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Residents with Bad Water

CLIMATE CHANGE
What Do Latinos Really Care About? Mi Tierra

It’s election season and the news is full of headlines about the issues most on the minds of voters. And for candidates trying to woo Latino voters, there’s nothing more important than immigration, right? Wrong. Poll after poll shows Latinos are more concerned about the effects of climate change than voters overall and that reducing smog and air pollution, conserving water, and protecting waterways and clean drinking water scored higher than immigration reform. Politicians would do well to pay attention—or pay the consequences.
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CLIMATE CHANGE
These First Climate Scientists Didn't Know About Global Warming

Mary, George IX and William Vaux were out for a fun train ride in the Canadian Rockies. What they saw captivated them—massive glaciers visible from a railway reststop. The took lots of photos and even measurements. Seven years later, when they returned they were shocked at what they found. Learn how a dining stop led to a lifetime of research, and gave rise to—unbeknownst to them—our first climate scientists.
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ENERGY
Forgotten: Did the State of Colorado Leave Residents with Bad Water?

Gas drilling came to the Raton Basin of southern Colorado in the late 1990s and along with it heavy traffic, noise—and what many locals believe—contaminated water. Numerous residents had discovered they had a chemical in their water, "tert-Butyl alcohol" or "TBA." The COGCC, the state agency that regulates oil and gas activities, investigated and published a report suggesting TBA was naturally occurring, among other explanations. Now the case is closed and the report, not only leaves more questions than it answers—it resigns residents to live with water they feel they dare not drink.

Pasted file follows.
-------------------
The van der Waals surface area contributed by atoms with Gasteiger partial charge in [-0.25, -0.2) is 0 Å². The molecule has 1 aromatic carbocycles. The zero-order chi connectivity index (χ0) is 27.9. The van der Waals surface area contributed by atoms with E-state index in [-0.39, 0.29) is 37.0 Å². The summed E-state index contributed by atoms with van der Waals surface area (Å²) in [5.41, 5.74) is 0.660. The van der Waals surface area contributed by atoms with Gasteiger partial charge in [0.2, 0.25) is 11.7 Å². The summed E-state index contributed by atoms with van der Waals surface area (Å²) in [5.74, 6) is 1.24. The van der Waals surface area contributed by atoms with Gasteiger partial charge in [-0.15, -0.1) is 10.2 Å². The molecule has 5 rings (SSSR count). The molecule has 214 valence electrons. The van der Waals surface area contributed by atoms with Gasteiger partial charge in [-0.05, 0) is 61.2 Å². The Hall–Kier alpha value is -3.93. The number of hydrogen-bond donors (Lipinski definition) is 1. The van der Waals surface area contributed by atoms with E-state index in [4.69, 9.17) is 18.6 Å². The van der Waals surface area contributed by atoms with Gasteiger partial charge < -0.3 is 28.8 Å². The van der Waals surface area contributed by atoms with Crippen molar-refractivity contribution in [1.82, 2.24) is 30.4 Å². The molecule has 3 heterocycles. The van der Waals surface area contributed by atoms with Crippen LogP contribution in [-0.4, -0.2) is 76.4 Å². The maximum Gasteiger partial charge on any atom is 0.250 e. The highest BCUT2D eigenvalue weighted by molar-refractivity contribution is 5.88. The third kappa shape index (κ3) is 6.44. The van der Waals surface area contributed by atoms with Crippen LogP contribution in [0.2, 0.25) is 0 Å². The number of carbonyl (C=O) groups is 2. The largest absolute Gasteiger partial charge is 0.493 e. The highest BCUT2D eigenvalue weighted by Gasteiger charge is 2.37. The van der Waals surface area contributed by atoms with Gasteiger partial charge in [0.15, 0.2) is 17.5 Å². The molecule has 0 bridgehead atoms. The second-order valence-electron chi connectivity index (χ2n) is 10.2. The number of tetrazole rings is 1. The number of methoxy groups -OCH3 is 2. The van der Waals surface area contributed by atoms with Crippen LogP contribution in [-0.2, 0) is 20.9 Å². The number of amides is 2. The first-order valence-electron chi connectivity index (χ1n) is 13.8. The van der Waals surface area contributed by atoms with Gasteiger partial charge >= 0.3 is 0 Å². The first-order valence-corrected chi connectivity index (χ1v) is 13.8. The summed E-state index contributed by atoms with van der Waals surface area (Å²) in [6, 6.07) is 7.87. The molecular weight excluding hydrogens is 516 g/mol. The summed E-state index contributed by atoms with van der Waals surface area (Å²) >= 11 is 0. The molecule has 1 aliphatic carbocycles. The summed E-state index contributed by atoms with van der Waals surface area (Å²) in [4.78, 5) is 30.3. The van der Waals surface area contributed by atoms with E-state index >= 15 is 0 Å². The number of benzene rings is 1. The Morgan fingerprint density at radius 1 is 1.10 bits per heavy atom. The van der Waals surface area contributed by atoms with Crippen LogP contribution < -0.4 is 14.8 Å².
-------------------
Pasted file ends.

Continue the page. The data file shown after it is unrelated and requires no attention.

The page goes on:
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July 24, 2016

Is your air conditioner killing the planet? Thanks to the Montreal Protocol it is—but an amendment to the landmark treaty could be the very thing that saves us.

The Australian team is refusing to stay at the Olympic Village in Rio de Janeiro.

Twenty years from now you might not be able to fly into Philadelphia.

An appellate court ruled that a proposed nuclear power plant can take nearly 55,000 acre feet of water from this Colorado River tributary.

Those stories and more on H2O Radio's weekly news report about water.

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